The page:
Tom Gauld

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Courtney Ebert: Goliath by Tom Gauld

Tom Gauld retells the story of David and Goliath in a very unique way with simplistic dialogue and images. The only colors used in this comic are black, white, and a brown cardboard-like color. He also uses a lot of cross hatching on his drawings to add texture and make the scenes come alive. I also think that the color scheme used in this comic book bring out the ancient feel to the narrative, even though much of the dialogue is modernized. The mixture of modern dialogue, Biblical references, and simple images that feel old give a spin to this classic tale.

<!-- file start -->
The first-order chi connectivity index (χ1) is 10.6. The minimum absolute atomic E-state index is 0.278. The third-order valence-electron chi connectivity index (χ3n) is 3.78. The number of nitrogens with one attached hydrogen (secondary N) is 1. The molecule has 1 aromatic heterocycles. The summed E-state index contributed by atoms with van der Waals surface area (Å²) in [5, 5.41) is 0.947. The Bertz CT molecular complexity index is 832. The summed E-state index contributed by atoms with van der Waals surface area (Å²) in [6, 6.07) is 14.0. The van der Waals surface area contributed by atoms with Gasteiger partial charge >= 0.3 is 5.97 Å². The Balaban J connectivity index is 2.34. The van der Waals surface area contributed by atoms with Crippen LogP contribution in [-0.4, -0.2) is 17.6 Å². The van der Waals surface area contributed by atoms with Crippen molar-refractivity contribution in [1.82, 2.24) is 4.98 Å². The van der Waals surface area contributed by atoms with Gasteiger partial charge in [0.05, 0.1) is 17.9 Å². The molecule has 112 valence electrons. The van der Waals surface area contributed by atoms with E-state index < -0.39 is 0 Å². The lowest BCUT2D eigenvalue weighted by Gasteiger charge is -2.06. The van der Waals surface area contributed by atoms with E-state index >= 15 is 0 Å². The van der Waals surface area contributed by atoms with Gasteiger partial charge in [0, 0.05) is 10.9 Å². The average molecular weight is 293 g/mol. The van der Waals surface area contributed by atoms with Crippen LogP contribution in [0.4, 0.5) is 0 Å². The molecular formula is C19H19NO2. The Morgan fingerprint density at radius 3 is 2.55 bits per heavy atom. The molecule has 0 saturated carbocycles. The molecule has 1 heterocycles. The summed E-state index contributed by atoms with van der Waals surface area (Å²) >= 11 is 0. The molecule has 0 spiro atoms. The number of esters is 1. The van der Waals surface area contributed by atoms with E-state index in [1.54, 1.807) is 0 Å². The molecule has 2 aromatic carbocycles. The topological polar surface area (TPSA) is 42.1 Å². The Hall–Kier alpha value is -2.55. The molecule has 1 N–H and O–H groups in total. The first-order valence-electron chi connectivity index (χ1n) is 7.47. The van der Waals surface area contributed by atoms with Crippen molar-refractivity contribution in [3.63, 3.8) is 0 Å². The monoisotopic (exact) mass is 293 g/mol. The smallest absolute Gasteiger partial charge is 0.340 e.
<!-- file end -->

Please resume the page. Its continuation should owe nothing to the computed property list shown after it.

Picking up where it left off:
The other thing that Tom changes about this story is that he makes Goliath a likable and sympathetic character. Goliath is portrayed to be a gentle giant who is against killing of any kind and would rather do admin duty than patrol. This gives the story a sense of irony since Goliath is normally thought of as being the bad, menacing guy. We see nothing about David at all until the end of the comic when he appears out of the fog, seeming to be in a strange trance, saying that he has come in the name of the Lord. Goliath and his shield boy are both confused by the situation and then suddenly David slingshots Goliath with the stone. The narration then becomes very matter-of-fact and states that David cuts off Goliath’s head with Goliath’s sword and the Philistines flee. Up to this point, the tone of the comic was very light and humorous until it shifted at the end. However, there is also an ominous element throughout the narration that helps to foreshadow Goliath’s death. A few of these elements include the image of a stone and the Biblical references, such as the speech that Goliath gives, “I am Goliath of Gath, champion of the Philistines I challenge you: choose a man, let him come to me that we may fight. If he be able to kill me then we shall be your servants. But if I kill him then you shall be our servants.”